Welcome to the inaugural issue of The Eller Times Research, sharing highlights of innovative research conducted by Eller faculty and students.
The new Outsourcing of Professional Activities course offers a special executive education track featuring small, private discussions with several special guests, including former U.S. labor secretary Robert Reich, U.S. representative Jim Kolbe (R - Arizona), and former MIT dean Lester Thurow.
Course begins March 7.
Lusch Takes Top Honors for Forward-Thinking Article
Think about the last time you went to Starbucks. You may think you went there to buy something to drink. Not so. What you bought was a service, an experience, even knowledge.
That’s the thinking behind the paper that recently made Robert Lusch, head of the Eller College Department of Marketing, a two-time winner of the American Marketing Association’s Harold H. Maynard Award, which recognizes “significant contribution to marketing theory and thought.” Lusch and co-author Stephen Vargo (University of Maryland) took the 2004 honor for their article, “Evolving to a New Dominant Logic for Marketing” (Journal of Marketing, January 2004).
What is that new logic? Essentially this: Modern consumers don’t buy goods; they buy services and embedded knowledge.
For example, when you order that piping hot mocha, you’re ordering refreshment service, or wake-up service, maybe even pampering service. It’s a subtle re-framing, but one with far-reaching implications.
Most importantly, in a service-centered framework, transactions aren’t about products and don’t end when products are bought. Consider the Starbuck’s mocha. Your experience begins when you start to anticipate stopping by Starbuck’s on your way to work, and it really accelerates just inside the door. There’s lighting, décor, music, a friendly barista. Your beverage is likely something you can’t make yourself—at least not as well or as fast—so you’ve purchased embedded knowledge. And somehow that steaming cup of goodness makes it easier to dive into e-mail that morning. You get the picture: Ultimately, you traded $4.50 for more than just coffee.
“In the past, marketers were largely focused on products—something tangible. Today we have to look at the experience that people have with a product, and that unfolds over time,” Lusch explains.
The trend towards a service-oriented economy is increasingly apparent in consumer products (who ever leased a car 15 years ago?) but it’s also sweeping the B2B arena. In the 1880s, the company that would become IBM started an empire on time-recording devices. Even the company’s acronym—short for International Business Machines—reflects a product-based business. Today, IBM has evolved into a company more and more focused on business services rather than business products: everything from training and IT maintenance to leased servers (digital storage service in the same why-buy? zeitgeist as vehicle leasing).
As we shift more and more to a service-centered economy, Lusch and Vargo predict a dramatic shift in the role of marketing from a functional area of operations to “the core of a firm’s strategic planning” touching all aspects of business, from consumer consulting to ensuring that production and supply chain management are all customer-centric.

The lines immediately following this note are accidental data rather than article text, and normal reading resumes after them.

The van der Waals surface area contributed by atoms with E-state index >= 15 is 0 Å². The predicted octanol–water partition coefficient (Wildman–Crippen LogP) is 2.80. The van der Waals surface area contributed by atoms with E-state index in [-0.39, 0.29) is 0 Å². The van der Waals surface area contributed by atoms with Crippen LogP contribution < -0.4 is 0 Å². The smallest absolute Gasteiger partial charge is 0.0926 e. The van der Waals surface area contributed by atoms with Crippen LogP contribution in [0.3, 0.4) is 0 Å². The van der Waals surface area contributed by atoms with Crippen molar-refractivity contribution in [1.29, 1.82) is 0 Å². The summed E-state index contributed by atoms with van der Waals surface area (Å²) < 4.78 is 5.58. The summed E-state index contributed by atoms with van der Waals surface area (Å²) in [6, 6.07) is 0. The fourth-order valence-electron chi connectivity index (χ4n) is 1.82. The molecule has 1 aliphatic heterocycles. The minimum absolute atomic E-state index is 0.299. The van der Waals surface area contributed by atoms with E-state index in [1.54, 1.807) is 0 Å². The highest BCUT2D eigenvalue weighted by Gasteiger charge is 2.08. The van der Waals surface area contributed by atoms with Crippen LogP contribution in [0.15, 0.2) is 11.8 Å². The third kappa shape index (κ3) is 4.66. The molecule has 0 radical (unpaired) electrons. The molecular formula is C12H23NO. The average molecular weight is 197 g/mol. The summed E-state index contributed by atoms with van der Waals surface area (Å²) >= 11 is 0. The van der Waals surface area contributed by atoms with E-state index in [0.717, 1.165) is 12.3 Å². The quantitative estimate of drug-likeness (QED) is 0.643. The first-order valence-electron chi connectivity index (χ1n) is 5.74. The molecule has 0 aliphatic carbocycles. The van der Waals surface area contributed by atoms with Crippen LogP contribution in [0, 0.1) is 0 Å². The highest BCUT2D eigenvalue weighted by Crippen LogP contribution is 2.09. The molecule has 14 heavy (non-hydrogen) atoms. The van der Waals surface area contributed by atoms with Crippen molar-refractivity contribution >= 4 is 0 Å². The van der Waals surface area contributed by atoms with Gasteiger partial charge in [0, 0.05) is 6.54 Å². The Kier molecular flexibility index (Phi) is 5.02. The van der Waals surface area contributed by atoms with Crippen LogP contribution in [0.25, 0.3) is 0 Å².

Most importantly, this evolving service-centered logic makes knowledge the fundamental unit of economic exchange. Knowledge drives competitive advantage and the value of services a company provides, through tangible products or otherwise.
Lusch suggests that companies adopting this service-centered paradigm—thinking “service” not “product” and all the corollaries that go with that shift—will win out in the end. It’s an idea that may be a hard to swallow when it comes to your mocha, but consider the knowledge embedded in a 2005 Audi A8, delivering luxury transportation services starting at just $67,310.
Eller research wins accounting’s Wildman.
The 1990s saw a suspiciously growing difference between the financial statement net income and taxable income U.S. businesses were reporting.
Congress and the U.S. Treasury viewed the widening gap as evidence that corporate America was overly enjoying the broad shade of tax shelters, an exploitation made easier by a crude, outmoded IRS form that had scarcely been touched since the 1960s.
All of that changed in 2004 thanks to Accounting associate professor and Stevie Eller Fellow Lillian Mills and her research collaborator George Plesko (MIT). Their research led to some of the most extensive IRS form changes originating outside direct legislative action and in January won them the distinguished 2005 Deloitte Wildman Medal from the American Accounting Association (AAA).
“In 2002, the University of North Carolina Tax Center and the Brookings Institution asked me to author a paper on the usefulness and limitations of the existing IRS reconciliations,” Mills said.
The paper, "Bridging the reporting gap: A proposal for more informative reconciling of book and tax income," (National Tax Journal, 2003) ultimately led to the retirement of the IRS’s outdated Schedule M-1—which did little to help auditors zero in on potential tax evasion—and the creation of the rigorous new Schedule M-3. Starting in 2004, corporations with more than $10 million in assets now use the revised form to reconcile net income to taxable income.
The annual Wildman Medal goes to author(s) that make or are expected to make “the most significant contribution to the advancement of the practice of accounting.” For each year’s award, the selection committee considers not just works from the prior year, but from the preceding five years.
One of the AAA nominators noted that the Schedule M-3 emerged through a level of government/NGO collaboration unprecedented in recent years. And while the accolades here go to Mills and Plesko, their research—which may ultimately help slash corporate tax evasion—makes everyone a winner.